One powerful word for growth mindset

While remembering to offer the right type of praise to your mentee is a good starting point for promoting growth mindset, there are several other specific approaches that you can use with your mentee. This Lesson covers two simple-yet-powerful strategies you can use to further promote a growth mindset in a variety of situations.

One powerful word

There is one simple word that you should consider incorporating into conversations with your mentee, especially as they relate to aspects of school or life where they are trying to improve.

Before we reveal this powerful word, take a minute to think about three things that you cannot do. These can be work-related, health-related, or even related to how you interact with others and build relationships. Write these three things down on a sheet of paper.

Now let’s think about the kinds of things many kids commonly think are not possible for them. Think about some of the statements you might hear from your mentee:

  • I don’t know how to do this assignment.
  • I am not good at math.
  • I don’t have the grades to get into college.
  • I can’t kick the soccer ball from the corner.
  • I don’t know how to get a date for prom.
  • I can’t eat only one cookie.
  • I can’t go to sleep without smoking pot.
  • I can’t learn to solve problems with words instead of fighting.
  • I can’t get organized.

So here is that powerful word: YET. Take a look at those mentee statements again. They all sound much better and less intimidating with the simple addition of the word “yet” at the end. Yet implies that something is achievable. Yet puts a person back in charge of their destiny. Yet hints that there is work to be done in order to get to the desired place.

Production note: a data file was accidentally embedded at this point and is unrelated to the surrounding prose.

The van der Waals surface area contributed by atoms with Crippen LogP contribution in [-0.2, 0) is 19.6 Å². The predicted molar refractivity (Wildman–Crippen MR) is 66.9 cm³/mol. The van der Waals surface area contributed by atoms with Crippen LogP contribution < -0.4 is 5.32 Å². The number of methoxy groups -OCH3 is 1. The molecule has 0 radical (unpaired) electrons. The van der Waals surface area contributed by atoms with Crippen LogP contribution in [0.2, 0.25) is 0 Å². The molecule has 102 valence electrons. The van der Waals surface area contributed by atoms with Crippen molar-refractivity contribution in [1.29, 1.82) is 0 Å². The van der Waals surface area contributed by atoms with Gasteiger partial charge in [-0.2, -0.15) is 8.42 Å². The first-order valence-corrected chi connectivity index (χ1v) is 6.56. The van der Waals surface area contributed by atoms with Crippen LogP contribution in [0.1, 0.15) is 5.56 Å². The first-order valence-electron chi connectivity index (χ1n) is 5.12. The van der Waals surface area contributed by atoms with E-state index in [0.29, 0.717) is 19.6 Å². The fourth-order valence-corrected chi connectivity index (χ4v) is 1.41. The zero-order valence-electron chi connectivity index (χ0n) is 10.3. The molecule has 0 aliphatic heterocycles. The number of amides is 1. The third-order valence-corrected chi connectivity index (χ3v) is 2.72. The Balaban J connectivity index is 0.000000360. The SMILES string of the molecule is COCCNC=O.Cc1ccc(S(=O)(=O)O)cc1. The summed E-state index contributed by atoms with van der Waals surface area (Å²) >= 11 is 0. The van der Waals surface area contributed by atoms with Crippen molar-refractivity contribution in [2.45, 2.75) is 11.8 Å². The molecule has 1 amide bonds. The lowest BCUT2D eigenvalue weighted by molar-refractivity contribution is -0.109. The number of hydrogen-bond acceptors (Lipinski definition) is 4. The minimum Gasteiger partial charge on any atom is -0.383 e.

This may sound like a bit of a trick of the mind, but reminding your mentee that they haven’t accomplished something “yet” really can make them feel better about where they are at currently and makes the pursuit of their goals, even the very lofty ones, seem less daunting. “Yet” can make things sound less fatalistic and more optimistic. Yet equals possibility - without it, those statements, and the person who believes them, are set in stone.

Moving beyond “yet”

Now this doesn’t mean that your mentee won’t have some anxiety about the journey implied by that “yet.” They may be worried about how they can get from point A to point B and feel like they will be overwhelmed somewhere along the way, especially if they are already upset, frustrated, or panicked about a recent struggle that reinforced their fixed mindset. Yet can ring pretty hollow if it’s not backed up with strategies to get better. So always follow up a “yet” statement with a phrase like this: “Let’s figure out what we need to do to get there.” This lets your mentee know that there are steps to be taken and ideas that can be tried, while also letting them know that they have your support for the journey.

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